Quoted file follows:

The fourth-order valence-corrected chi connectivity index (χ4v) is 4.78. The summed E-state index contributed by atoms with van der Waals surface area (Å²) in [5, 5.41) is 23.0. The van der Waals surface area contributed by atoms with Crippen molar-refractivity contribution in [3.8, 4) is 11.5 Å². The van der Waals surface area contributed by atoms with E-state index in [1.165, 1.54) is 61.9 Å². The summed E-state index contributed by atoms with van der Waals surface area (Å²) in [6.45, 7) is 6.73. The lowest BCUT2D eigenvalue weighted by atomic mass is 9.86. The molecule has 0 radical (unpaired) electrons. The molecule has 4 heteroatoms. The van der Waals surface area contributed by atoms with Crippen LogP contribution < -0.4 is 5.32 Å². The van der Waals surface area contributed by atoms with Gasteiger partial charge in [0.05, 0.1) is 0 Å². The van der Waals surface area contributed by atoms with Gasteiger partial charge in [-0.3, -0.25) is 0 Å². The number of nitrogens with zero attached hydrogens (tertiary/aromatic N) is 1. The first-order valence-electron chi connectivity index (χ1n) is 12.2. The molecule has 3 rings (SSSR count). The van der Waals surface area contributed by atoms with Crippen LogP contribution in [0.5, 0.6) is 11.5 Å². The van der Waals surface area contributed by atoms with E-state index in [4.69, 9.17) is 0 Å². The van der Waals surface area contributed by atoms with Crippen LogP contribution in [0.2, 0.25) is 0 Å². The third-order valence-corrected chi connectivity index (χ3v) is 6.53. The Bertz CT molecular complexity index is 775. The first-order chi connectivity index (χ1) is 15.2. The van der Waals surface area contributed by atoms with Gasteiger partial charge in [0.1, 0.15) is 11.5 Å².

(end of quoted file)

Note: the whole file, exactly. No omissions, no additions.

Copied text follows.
The fourth-order valence-corrected chi connectivity index (χ4v) is 4.78. The summed E-state index contributed by atoms with van der Waals surface area (Å²) in [5, 5.41) is 23.0. The van der Waals surface area contributed by atoms with Crippen molar-refractivity contribution in [3.8, 4) is 11.5 Å². The van der Waals surface area contributed by atoms with E-state index in [1.165, 1.54) is 61.9 Å². The summed E-state index contributed by atoms with van der Waals surface area (Å²) in [6.45, 7) is 6.73. The lowest BCUT2D eigenvalue weighted by atomic mass is 9.86. The molecule has 0 radical (unpaired) electrons. The molecule has 4 heteroatoms. The van der Waals surface area contributed by atoms with Crippen LogP contribution < -0.4 is 5.32 Å². The van der Waals surface area contributed by atoms with Gasteiger partial charge in [0.05, 0.1) is 0 Å². The van der Waals surface area contributed by atoms with Gasteiger partial charge in [-0.3, -0.25) is 0 Å². The number of nitrogens with zero attached hydrogens (tertiary/aromatic N) is 1. The first-order valence-electron chi connectivity index (χ1n) is 12.2. The molecule has 3 rings (SSSR count). The van der Waals surface area contributed by atoms with Crippen LogP contribution in [0.5, 0.6) is 11.5 Å². The van der Waals surface area contributed by atoms with E-state index in [4.69, 9.17) is 0 Å². The van der Waals surface area contributed by atoms with Crippen LogP contribution in [0.2, 0.25) is 0 Å². The third-order valence-corrected chi connectivity index (χ3v) is 6.53. The Bertz CT molecular complexity index is 775. The first-order chi connectivity index (χ1) is 15.2. The van der Waals surface area contributed by atoms with Gasteiger partial charge in [0.1, 0.15) is 11.5 Å².